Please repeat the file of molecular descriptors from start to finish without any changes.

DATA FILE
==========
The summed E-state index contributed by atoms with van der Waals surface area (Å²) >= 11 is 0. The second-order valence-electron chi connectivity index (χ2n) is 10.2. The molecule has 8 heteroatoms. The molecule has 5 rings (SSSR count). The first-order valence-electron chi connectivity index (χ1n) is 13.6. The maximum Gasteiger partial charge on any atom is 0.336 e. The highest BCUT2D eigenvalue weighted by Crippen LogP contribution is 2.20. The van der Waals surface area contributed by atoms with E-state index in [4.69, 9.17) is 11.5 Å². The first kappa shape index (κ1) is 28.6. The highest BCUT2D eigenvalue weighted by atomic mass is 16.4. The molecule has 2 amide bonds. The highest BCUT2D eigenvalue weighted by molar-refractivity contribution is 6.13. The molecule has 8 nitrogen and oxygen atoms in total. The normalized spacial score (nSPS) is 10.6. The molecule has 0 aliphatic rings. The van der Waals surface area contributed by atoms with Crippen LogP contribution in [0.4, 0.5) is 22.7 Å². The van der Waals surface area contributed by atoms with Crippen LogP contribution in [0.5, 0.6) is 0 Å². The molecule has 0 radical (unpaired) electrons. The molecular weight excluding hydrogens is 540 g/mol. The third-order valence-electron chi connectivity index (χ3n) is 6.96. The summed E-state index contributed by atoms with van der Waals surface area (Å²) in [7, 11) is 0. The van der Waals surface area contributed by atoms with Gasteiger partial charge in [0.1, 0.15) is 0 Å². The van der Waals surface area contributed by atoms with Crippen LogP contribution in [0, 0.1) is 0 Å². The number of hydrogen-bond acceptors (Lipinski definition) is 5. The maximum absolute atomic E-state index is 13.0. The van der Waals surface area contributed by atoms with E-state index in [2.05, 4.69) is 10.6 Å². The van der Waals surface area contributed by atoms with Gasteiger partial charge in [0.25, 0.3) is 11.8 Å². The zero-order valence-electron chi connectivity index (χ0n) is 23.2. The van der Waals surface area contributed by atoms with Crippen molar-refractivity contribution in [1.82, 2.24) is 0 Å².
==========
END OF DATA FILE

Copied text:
The summed E-state index contributed by atoms with van der Waals surface area (Å²) >= 11 is 0. The second-order valence-electron chi connectivity index (χ2n) is 10.2. The molecule has 8 heteroatoms. The molecule has 5 rings (SSSR count). The first-order valence-electron chi connectivity index (χ1n) is 13.6. The maximum Gasteiger partial charge on any atom is 0.336 e. The highest BCUT2D eigenvalue weighted by Crippen LogP contribution is 2.20. The van der Waals surface area contributed by atoms with E-state index in [4.69, 9.17) is 11.5 Å². The first kappa shape index (κ1) is 28.6. The highest BCUT2D eigenvalue weighted by atomic mass is 16.4. The molecule has 2 amide bonds. The highest BCUT2D eigenvalue weighted by molar-refractivity contribution is 6.13. The molecule has 8 nitrogen and oxygen atoms in total. The normalized spacial score (nSPS) is 10.6. The molecule has 0 aliphatic rings. The van der Waals surface area contributed by atoms with Crippen LogP contribution in [0.4, 0.5) is 22.7 Å². The van der Waals surface area contributed by atoms with Crippen LogP contribution in [0.5, 0.6) is 0 Å². The molecule has 0 radical (unpaired) electrons. The molecular weight excluding hydrogens is 540 g/mol. The third-order valence-electron chi connectivity index (χ3n) is 6.96. The summed E-state index contributed by atoms with van der Waals surface area (Å²) in [7, 11) is 0. The van der Waals surface area contributed by atoms with Gasteiger partial charge in [0.1, 0.15) is 0 Å². The van der Waals surface area contributed by atoms with Crippen LogP contribution in [0, 0.1) is 0 Å². The number of hydrogen-bond acceptors (Lipinski definition) is 5. The maximum absolute atomic E-state index is 13.0. The van der Waals surface area contributed by atoms with E-state index in [2.05, 4.69) is 10.6 Å². The van der Waals surface area contributed by atoms with Gasteiger partial charge in [0.25, 0.3) is 11.8 Å². The zero-order valence-electron chi connectivity index (χ0n) is 23.2. The van der Waals surface area contributed by atoms with Crippen molar-refractivity contribution in [1.82, 2.24) is 0 Å².